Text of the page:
Discovery Communications' top direct-to-consumer exec is setting his exit just as the programmer plows ahead with plans to develop and launch a broader mix of streaming video products.
Peter Faricy, a former Amazon exec who joined Discovery in 2018 to head up its DTC efforts, informed Discovery that he was resigning effective July 15, 2020, in an SEC filing.
Discovery CEO David Zaslav shared word of Faricy's departure on Friday via a memo, according to Deadline. Zaslav's memo did not go into deep detail behind the decision, but noted that Faricy's exit follows "a few months of discussion" between the execs, and that Faricy "has decided that now is the right time to leave Discovery."
Faricy made "personal sacrifices" over the past two years, with much time spent away from his family in Seattle, Zaslav explained. "Peter has decided that time with his family will come first once travel starts up again."
Discovery will not replace Faricy's role but will instead divvy up his duties among three other Discovery execs – Avi Saxena, Karen Leever and Lisa Holme – who now all report to Zaslav.
Saxena will continue to lead Discovery's global technology team and support the customer experience across the programmer's lineup of DTC products. Leever will head up Discovery's TV Everywhere and Discovery Go business, which centers on streaming apps for Discovery's pay-TV distribution partners, as well as Discovery's "aggregated app" strategy in the US. Holme, an exec who recently joined Discovery from Hulu, will continue to spearhead all content and programming strategies for the aggregated app efforts and Discovery's broader partnership initiatives.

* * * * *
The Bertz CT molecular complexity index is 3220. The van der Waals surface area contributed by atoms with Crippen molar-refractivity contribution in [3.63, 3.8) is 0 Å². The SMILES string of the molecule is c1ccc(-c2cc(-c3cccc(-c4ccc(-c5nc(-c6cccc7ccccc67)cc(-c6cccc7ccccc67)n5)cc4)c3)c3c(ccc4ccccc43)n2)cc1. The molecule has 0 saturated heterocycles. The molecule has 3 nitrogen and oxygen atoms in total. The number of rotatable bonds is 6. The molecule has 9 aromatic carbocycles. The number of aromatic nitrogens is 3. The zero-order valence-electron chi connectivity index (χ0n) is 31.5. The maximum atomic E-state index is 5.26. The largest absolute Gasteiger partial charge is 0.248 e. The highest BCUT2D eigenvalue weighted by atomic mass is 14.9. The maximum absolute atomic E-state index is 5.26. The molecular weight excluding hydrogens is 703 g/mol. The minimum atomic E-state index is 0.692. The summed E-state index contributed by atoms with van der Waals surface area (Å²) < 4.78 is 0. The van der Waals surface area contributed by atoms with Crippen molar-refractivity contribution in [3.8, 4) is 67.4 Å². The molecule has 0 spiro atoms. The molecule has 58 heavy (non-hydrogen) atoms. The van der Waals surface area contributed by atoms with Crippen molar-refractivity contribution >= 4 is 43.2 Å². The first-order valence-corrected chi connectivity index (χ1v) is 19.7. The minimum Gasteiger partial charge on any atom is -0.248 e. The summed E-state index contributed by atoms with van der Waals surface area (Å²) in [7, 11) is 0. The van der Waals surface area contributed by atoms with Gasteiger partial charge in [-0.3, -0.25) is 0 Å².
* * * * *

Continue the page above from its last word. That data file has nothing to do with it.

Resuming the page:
Zaslav is hopeful that Faricy's departure offers Discovery an opportunity to promote some of the company's top DTC execs and help to "streamline our decision making and further accelerate our progress … DTC is critical to our future."
But those moves come at a critical time for Discovery as it looks to expand its streaming capabilities and build and develop new direct-to-consumer products to offset the erosion of the traditional pay-TV market. That's a card that's being played by other major programmers and studios, including WarnerMedia, Disney, ViacomCBS and NBCUniversal.
Like other programmers, Discovery, which acquired Scripps Interactive and networks and brands such as HGTV in early 2018, is also dealing with pressure on its TV ad business during the pandemic. However, Discovery's US ad business is "coming back faster" than expected, Zaslav said last week at a Credit Suisse investor conference held online.
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— Jeff Baumgartner, Senior Editor, Light Reading